New Federal Captioning Guidelines – Beginning January 18, 2018, Section 508 of the Rehabilitation Act of 1973 was “refreshed” to require that information and communication technology in the public sector, especially web content, be accessible to all. Section 508 addresses not only federal agencies but is widely applied to state and local entities such as colleges and universities that receive federal funding. If you represent such an agency, are you compliant with new federal captioning guidelines?
According to GCN: Technology, Tools and Tactics for Public Sector IT, Section 508 deals with electronic services including “web page content, PDF documents, and audio and video content,” specifying requirements to ensure that all web content is accessible to people with disabilities, such as deaf or hard-of-hearing individuals. These guidelines, which were ordered in January of 2017, are meant to keep pace with rapid advances in technology, such as the rising use of Internet video and live webcasts across devices.
New Federal Captioning Guidelines and Requirements
To achieve its goals, Section 508 incorporates the Web Content Accessibility Guidelines (WCAG) 2.0. WCAG 2.0 defines how to make web content more accessible to people with disabilities, including those who are deaf or hard of hearing. Of particular interest to federal agencies using video web content, Success Criterion 1.2.2 of WCAG 2.0 states, “Captions are provided for all prerecorded audio content in synchronized media.” Examples of prerecorded synchronized media might include video tutorials or artistic performances. Success Criterion 1.2.4 states, “Captions are provided for all live audio content in synchronized media,” and examples include live news webcasts or realtime artistic performances. In both cases, captions should provide dialogue AND non-speech information such as sound effects and other significant audio.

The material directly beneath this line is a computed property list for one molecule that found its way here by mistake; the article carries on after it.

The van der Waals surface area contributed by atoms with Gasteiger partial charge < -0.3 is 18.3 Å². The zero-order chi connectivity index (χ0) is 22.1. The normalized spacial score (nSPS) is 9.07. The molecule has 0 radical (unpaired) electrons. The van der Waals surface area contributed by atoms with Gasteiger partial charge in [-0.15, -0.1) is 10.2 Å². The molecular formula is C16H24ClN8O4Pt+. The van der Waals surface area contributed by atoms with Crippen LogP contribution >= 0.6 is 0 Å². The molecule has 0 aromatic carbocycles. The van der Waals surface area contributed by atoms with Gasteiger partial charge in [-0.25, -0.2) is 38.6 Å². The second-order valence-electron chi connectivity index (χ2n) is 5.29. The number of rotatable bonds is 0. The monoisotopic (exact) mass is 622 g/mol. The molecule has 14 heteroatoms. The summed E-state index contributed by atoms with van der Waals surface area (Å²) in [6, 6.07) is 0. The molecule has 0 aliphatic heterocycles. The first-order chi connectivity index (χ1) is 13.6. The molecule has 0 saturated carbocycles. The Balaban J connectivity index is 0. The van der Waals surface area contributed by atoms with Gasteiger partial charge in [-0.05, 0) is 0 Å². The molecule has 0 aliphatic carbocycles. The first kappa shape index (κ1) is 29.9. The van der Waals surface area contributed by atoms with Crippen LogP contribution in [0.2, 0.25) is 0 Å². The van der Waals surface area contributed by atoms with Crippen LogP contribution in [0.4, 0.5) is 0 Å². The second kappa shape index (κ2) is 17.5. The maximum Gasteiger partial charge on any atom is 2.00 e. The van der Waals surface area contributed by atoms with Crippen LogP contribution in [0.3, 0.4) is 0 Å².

State and Local Captioning Requirements
Although New Federal Captioning Guidelines Section 508 places requirements on federal agencies, Title II of the Americans with Disabilities Act may also require colleges and universities receiving federal funds to adhere to Section 508. According to the EDUCAUSE Review, institutions of higher education are now facing class-action lawsuits over the issue of accessible websites. Based on complaints from advocacy groups such as the National Association of the Deaf and the U.S. Department of Education, “Higher education should now be on notice: Anyone with an Internet connection can now file a complaint or civil lawsuit, not just students with disabilities.”
CompuScripts Can Help with New Federal Captioning Guidelines
If you represent a federal agency or an institution of higher learning which produces Internet video content, CompuScripts can bring you into compliance with Section 508 captioning requirements. CompuScripts offers both realtime and postproduction captioning services. Additionally, CompuScripts is endorsed by the Described and Captioned Media Program, which is administered by the National Association of the Deaf and funded by the U.S. Department of Education. Contact CompuScripts Captioning to help your agency or school comply with Section 508.